World's Columbian Exposition
In 1892 the United States celebrated the 400th anniversary of Christopher Columbus's first voyage and the following year staged the World's Columbian Exposition, held in Chicago from May to November 1893. The exposition attracted 27 million visitors to its more than 600 acres of grounds and exhibit halls. Most states and many foreign countries contributed exhibits, some large enough to fill entire buildings.
In 1891, in preparation for the World's Columbian Exposition, the North Carolina General Assembly  authorized a Board of World's Fair Managers  of North Carolina, which selected exhibits showing the "natural and industrial products" as well as the history and culture of the state. Alexander B. Andrews and Thomas B. Keough represented North Carolina as state commissioners on the World's Columbian Commission, with Elias Carr  and G. A. Bingham serving as alternates. The commission also appointed "lady managers" from each state; Florence Hill Kidder and Mary Roberts Price served as North Carolina's lady managers, with Sallie Southall Cotten  and Virginia Stella Devine serving as alternates.
The North Carolina board decided not to construct a separate North Carolina building at the Chicago exposition, instead concentrating on exhibits in the halls dedicated to agriculture, forestry, mines and mining, fisheries, and horticulture. The agriculture exhibit displayed North Carolina products and a selection of soil samples showing "the strata from the surface to a depth of several feet." The forestry exhibit held samples of over 100 types of wood native to North Carolina, each four feet long and four inches wide and collected by Gifford Pinchot, forester of the Vanderbilt estate  outside of Asheville . There was also a display of 500 different medicinal herbs and plants from the state.
The North Carolina mines and mining  exhibit held a vast mineral collection from the state, including over 180 varieties of gems; gold ore and nuggets; iron, silver, and copper ore; building stone ; and a 300-pound mica crystal. The fisheries exhibit held mounted specimens of fish and waterfowl native to the state, fishing traps, nets, and other equipment. The horticulture exhibit, the smallest set up by North Carolina, held a selection of wines  and some fresh and preserved fruits from the state. There were also North Carolina exhibits in the Woman's Building and in a space in the rotunda of the Government Building dedicated to the history of the 13 original states.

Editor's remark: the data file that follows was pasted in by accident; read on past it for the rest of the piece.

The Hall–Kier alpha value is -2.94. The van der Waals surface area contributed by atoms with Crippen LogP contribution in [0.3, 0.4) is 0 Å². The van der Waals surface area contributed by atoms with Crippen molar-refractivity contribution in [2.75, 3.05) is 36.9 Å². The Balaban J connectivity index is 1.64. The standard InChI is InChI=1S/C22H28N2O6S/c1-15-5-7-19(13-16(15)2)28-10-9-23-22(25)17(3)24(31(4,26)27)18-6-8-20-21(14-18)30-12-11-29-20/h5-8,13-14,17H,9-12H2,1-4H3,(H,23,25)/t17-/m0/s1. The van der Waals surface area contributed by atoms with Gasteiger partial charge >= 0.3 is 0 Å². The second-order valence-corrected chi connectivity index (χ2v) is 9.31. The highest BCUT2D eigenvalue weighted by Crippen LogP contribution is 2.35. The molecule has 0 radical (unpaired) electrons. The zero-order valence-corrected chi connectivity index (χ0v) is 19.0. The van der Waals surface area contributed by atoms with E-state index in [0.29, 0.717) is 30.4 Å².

The North Carolina exhibits won a total of 157 medals and awards-more than all the other southeastern states put together. After the exposition, the North Carolina display cases and exhibits were taken to Raleigh and placed in the State Museum (the forerunner of the North Carolina Museum of Natural Sciences ).
William Stephenson, "Sally Southall Cotten and the Chicago World's Fair of 1893," NCHR 58 (October 1981).
"Report of the Board of Agriculture to the General Assembly for years 1893-'94: Appendix: World's Columbian Exposition: Official Report of Executive Committee." Public Documents of the State of North Carolina Session 1895. Raleigh [N.C.]: Josephus Daniels. 1895. http://digital.ncdcr.gov/u?/p249901coll22,119683 (accessed September 13, 2012).
"An act to provide for the collection, arrangement and display of the products of the state of North Carolina at the World's Columbia Exposition of eighteen hundred and ninety-three, and to make an appropriation therefor." Laws and resolutions of the State of North Carolina, passed by the General Assembly at its session of 1891. Raleigh [N.C.]: Josephus Daniels.1891. p.641-643. http://digital.ncdcr.gov/u?/p249901coll22,434917  (accessed September 13, 2012).
"Report of the Board of Agriculture to the General Assembly for years 1893-'94: Appendix: World's Columbian Exposition: Official Report of Executive Committee." Public Documents of the State of North Carolina Session 1895. Raleigh [N.C.]: Josephus Daniels. 1895. p. 39. http://digital.ncdcr.gov/u?/p249901coll22,119685  (accessed September 13, 2012).
1 January 2006 | Norris, David A.